Palm Sunday Reflection
God is the great storyteller. Gods’ story is one that begins with the Word that speaks order out of the chaos, brings order out of disorder. When we gaze into the night sky, we behold the far and distant past that speaks to us of creation’s Majesty and God’s glory. The art tells the story of the artist.
The stones themselves will shout the glory of God. There is absolutely nothing that can stop creation from reflecting the creator. There were many who tried to stop the story of Jesus being unfolded. But the night of fear, brutality, hatred, violence and bloodshed always ends in the daybreak of hope, grace, restoration and resurrection. This is the way of creation and recreation out of darkness and chaos. Something dies and something new and wonderful is born. The way of Jesus is our way also.
As the Birther of the cosmos, Abwoon D’Bashmaya, God’s fingerprints are to be found everywhere in creation. From our own birthing at God’s fingers, this creative storytelling is the tapestry into which our lives have also been woven. This is the part of the story that we remembered on Ash Wednesday. This is God the artist in relationship with creation and the unfolding story of our journey together.
To recover this storyline we have gone through this lent by travelling together as a people and as a family into the desert and onto the high places. The nature of the story is to be in relationship between storyteller, story and the listener. But this is never a simple linear flow, for it requires a dynamic exchange between the artist and the artist’s creation; the art also talks to the artist!
As the story of God unfolds, so also our own stories must be shared for they are intertwined. Our own stories of hope, grace, restoration and resurrection begin also with the stories of the dark night, our failures, sorrows and regrets. By speaking our stories in the presence of love, healing and restoration begins. The stories that remain untold invalidate our pain and the sufferings of our brothers and sisters.
There are many who would silence our stories. Darkness and sin have also paid attention and gained a foothold in the sanctuary where we should have been safe. This is the dark power that seeks to silence our stories but Jesus has shown us the way. Our gathering of the peoples and our communities need to recreate sacred spaces where we can speak honestly about the places where Jesus has met us with grace and mercy and compassion and healing and forgiveness. These sacred spaces must exclude judgment, condemnation, rejection, gossip, or shame. To call the lives of others disordered, is to judge them godless and unworthy; is to relegate God’s work a failure.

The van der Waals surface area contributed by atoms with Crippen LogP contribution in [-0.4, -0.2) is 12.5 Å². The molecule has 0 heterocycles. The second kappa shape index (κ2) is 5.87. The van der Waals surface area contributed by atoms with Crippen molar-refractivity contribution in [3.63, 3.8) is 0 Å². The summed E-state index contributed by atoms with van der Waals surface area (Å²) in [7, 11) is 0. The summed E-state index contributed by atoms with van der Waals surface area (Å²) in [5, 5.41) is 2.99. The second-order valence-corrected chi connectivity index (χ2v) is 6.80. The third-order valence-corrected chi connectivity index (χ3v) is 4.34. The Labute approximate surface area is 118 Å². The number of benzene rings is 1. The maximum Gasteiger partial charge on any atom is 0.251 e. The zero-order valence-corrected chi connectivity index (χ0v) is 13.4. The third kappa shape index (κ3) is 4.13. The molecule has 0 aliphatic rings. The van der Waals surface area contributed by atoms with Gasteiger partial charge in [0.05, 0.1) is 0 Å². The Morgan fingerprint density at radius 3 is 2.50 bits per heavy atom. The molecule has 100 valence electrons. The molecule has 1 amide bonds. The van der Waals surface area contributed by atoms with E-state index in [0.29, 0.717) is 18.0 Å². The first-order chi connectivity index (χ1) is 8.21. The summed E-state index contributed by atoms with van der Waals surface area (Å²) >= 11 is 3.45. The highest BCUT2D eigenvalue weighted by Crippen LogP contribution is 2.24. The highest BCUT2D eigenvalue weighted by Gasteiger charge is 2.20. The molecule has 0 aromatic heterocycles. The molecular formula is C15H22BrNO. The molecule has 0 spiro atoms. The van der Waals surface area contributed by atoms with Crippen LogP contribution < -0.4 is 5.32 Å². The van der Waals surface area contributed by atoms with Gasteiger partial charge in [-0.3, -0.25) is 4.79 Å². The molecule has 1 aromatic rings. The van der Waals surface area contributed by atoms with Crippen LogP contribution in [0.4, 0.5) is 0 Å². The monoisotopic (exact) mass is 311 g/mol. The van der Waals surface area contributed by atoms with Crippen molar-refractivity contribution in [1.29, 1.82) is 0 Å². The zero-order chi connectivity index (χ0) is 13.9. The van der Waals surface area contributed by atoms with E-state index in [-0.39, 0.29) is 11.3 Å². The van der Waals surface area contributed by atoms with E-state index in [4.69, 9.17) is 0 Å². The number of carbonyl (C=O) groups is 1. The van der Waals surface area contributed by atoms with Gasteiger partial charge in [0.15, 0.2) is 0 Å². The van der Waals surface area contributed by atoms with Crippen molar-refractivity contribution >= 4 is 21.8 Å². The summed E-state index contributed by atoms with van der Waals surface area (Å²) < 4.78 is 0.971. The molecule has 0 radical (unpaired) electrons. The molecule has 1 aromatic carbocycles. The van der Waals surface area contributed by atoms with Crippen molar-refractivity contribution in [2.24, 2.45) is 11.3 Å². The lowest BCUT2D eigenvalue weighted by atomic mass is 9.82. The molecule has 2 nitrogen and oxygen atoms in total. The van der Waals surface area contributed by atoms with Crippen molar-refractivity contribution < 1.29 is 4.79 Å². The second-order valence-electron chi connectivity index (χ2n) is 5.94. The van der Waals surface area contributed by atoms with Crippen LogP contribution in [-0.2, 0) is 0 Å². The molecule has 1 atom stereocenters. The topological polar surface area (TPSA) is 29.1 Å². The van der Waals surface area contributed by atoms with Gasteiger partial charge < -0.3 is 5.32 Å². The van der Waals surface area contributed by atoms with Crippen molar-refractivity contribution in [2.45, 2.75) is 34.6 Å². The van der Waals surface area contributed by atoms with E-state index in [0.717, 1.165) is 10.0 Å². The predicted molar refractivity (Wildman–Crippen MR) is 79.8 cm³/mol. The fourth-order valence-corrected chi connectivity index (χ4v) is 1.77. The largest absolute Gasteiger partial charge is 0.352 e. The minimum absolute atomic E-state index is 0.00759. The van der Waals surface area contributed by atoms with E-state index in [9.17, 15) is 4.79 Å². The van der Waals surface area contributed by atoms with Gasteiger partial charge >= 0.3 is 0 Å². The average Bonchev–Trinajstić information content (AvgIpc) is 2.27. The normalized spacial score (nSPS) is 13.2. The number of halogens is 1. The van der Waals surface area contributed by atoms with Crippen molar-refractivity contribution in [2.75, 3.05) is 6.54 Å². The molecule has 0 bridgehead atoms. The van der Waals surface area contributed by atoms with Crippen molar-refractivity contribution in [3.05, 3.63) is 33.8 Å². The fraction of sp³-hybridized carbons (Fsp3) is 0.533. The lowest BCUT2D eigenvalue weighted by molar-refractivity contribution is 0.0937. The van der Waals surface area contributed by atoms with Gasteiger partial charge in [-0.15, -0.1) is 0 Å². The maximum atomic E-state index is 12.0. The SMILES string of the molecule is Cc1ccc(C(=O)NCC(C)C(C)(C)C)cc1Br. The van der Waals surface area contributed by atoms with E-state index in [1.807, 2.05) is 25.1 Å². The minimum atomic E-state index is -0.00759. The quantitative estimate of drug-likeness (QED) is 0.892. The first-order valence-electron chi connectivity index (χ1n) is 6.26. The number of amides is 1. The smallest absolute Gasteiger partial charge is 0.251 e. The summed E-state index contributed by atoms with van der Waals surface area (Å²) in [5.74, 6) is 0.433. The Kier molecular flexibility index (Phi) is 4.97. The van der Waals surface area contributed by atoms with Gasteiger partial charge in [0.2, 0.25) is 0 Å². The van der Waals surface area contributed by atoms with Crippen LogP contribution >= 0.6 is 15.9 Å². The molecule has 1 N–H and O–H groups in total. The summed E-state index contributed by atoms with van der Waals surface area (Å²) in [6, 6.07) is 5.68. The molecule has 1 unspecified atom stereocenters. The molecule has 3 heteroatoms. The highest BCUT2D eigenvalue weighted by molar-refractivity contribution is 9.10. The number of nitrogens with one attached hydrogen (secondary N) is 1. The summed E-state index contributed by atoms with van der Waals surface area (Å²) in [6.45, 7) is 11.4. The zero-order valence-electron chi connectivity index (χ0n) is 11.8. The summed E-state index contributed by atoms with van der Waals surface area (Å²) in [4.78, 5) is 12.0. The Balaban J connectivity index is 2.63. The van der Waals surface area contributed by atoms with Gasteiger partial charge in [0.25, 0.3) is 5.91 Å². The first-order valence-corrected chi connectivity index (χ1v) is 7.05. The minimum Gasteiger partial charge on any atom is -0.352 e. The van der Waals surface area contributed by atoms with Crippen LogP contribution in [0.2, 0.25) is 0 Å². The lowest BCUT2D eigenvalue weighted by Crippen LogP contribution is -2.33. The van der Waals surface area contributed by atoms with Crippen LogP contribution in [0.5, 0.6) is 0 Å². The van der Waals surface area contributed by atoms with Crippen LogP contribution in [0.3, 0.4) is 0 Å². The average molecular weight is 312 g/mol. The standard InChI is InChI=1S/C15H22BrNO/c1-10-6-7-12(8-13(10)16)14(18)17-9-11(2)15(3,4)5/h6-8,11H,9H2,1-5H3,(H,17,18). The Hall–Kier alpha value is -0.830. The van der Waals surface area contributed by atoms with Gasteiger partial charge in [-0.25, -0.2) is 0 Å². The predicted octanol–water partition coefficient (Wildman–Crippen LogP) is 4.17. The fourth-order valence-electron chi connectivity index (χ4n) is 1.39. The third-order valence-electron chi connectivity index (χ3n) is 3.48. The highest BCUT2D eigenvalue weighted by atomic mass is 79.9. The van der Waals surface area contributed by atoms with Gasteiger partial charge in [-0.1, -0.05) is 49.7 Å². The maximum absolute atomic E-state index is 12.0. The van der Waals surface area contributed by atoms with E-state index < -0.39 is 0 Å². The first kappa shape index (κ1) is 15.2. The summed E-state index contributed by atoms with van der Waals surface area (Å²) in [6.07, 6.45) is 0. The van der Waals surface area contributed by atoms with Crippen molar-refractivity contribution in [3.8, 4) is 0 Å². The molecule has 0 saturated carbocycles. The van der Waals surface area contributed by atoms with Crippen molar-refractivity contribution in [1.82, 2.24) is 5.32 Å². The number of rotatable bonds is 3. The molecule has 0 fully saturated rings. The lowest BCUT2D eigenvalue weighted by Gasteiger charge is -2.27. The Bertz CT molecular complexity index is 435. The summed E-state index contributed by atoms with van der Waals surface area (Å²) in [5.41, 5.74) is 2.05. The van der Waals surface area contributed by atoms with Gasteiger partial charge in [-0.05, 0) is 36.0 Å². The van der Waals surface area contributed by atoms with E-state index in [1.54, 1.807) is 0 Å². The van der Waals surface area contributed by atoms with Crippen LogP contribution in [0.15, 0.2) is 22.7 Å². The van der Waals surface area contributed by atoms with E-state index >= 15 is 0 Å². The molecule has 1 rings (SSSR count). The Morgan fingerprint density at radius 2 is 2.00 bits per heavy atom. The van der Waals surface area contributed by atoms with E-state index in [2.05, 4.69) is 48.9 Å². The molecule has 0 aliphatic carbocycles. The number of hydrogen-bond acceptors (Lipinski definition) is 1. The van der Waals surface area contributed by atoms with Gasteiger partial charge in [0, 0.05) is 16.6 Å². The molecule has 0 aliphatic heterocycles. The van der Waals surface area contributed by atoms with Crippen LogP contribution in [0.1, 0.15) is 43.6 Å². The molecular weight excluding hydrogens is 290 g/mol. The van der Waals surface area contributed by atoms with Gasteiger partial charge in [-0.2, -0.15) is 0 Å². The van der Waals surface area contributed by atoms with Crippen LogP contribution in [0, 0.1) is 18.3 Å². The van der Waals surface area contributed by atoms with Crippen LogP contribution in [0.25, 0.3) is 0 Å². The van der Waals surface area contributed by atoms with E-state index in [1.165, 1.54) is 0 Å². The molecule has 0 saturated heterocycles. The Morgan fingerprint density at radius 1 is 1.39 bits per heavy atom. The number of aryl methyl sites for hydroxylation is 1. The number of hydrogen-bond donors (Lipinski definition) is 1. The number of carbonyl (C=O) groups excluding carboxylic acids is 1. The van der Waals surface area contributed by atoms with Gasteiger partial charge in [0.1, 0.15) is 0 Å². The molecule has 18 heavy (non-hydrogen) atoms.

We need to recreate grace filled communities committed to faithful stewardship of the stories that our souls desire to tell. This is the new Damietta project of restructuring at grass root level, when we embody Jesus’ grace and mercy to one another, we are freed to speak our truth without fear. Speaking truth in humility reflects the creators Word Jesus, reflects peace, joy and beauty.
The great story of Palm Sunday enfolds us also in God’s story. We are there with the crowds accompanying Jesus into the city. We are present to each other and to Jesus as we walk together, waving palms and olive branches chanting God’s praises. Swaying and singing together as one people, the darkness cannot stop us, the bloodshed cannot stop us. Together as humble people of hope, as people of the resurrection, we will journey with Jesus through the chaos, the pain and the bloodshed and into the dawn of a new day.
As we move into the consciousness of the creator, each moment of grace greets us, everything seems to fall into place so naturally. Whatever we need, we find; as we also call out “The Master needs it,” and all obstacles are removed.
We pray that as a gathered people and as a community, we may not betray our young people, the old or the poor, the victims of abuse; those who have been excluded and those are fearful of their future. We pray for all those whose lives have been torn apart by our judgement of lives lived that we term disordered and godless. Lord, we thank you for the many humble people who enter Jerusalem in peace. As we think of them, we praise you at the top of our voices and cry out, “Peace in heaven and glory in the highest heavens.”